Landlords will be vetted by the council before being allowed to rent out their properties.

Waltham Forest Council is due to role out its selective licensing scheme for landlords again, following approval from the Government.

The scheme is due to come into effect on April 1, 2020 and will see the council deciding whether or not they believe landlords are fit to rent their properties out in the borough or not.

More than one in three residents in the borough are renting in the private sector and the scheme aims to protect these tenants.

The scheme ensures landlords adhere to conditions regarding safety and property management or their licence will be revoked.

A consultation was held earlier this year to determine whether or not the scheme should be rolled out again.

Residents were asked if they wanted a selective licensing scheme covering 18 of the borough’s wards, but excluding Hatch Lane and Endlebury or whether they wanted a scheme across the borough.

More than 50 per cent of respondents agreed with the council’s proposals to reintroduce the scheme

Another question saw 50 per cent of respondents said there would be a negative impact on anti-social behaviour when the current scheme ended, without a new scheme in place.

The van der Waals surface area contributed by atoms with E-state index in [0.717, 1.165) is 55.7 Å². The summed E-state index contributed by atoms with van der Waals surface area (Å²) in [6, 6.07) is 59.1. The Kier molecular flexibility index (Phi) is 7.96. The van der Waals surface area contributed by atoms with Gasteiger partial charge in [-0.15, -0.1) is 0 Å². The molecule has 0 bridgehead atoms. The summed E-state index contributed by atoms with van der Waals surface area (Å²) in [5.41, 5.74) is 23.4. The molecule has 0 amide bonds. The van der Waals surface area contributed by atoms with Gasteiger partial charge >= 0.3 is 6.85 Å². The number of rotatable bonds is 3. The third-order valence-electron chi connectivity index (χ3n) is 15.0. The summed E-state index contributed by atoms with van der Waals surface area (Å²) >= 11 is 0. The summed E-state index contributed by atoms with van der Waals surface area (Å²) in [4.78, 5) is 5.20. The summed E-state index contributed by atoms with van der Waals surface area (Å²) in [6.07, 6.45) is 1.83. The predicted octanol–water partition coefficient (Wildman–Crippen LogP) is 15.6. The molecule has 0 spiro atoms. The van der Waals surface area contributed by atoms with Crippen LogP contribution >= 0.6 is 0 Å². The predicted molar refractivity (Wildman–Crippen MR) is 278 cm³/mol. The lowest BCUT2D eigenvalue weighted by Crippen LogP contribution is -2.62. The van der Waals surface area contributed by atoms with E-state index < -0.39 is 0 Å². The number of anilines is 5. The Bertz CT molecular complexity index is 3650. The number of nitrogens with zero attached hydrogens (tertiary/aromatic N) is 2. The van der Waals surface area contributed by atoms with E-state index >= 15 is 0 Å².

The existing borough wide selective licensing scheme for privately rented property came into force on April 1 2015.

Since then the Council has made interventions to safeguard the comfort and safety of tenants.

Since 2015 the council has:

  • issued more than 100 Civil Penalties,
  • issued more than 40 interim management orders,
  • improved 3,000 privately rented properties
  • pursued 94 successful prosecutions, resulting in more than £300,000 in court-imposed fines.

Cllr Louise Mitchell and deputy leader Cllr Clyde Loakes called on the housing minister to determine its submission for a new scheme quickly – the scheme can only be rolled out if Government approves it.

Cllr Louise Mitchell, cabinet member for housing, said: “We have been at the forefront of protecting our residents living in the private rented sector by using our licensing scheme to effectively drive up standards. Licensing has the wide spread backing of key stakeholders who have seen first hand the difference it can make to the lives of residents.

“While we have made tremendous progress in the last few years, there is still more work to do. With more of our residents now renting privately, it is so vitally important that we have the powers to tackle non-compliant landlords, who pay no regard to the rules and exploit vulnerable tenants by letting out overcrowded, unsuitable and dangerous properties.

“It would be entirely wrong and a backward step for private renters rights if government was to deny us the right to continue with this effective scheme which tackles criminal landlords and protects vulnerable individuals and families within the private rented sector.”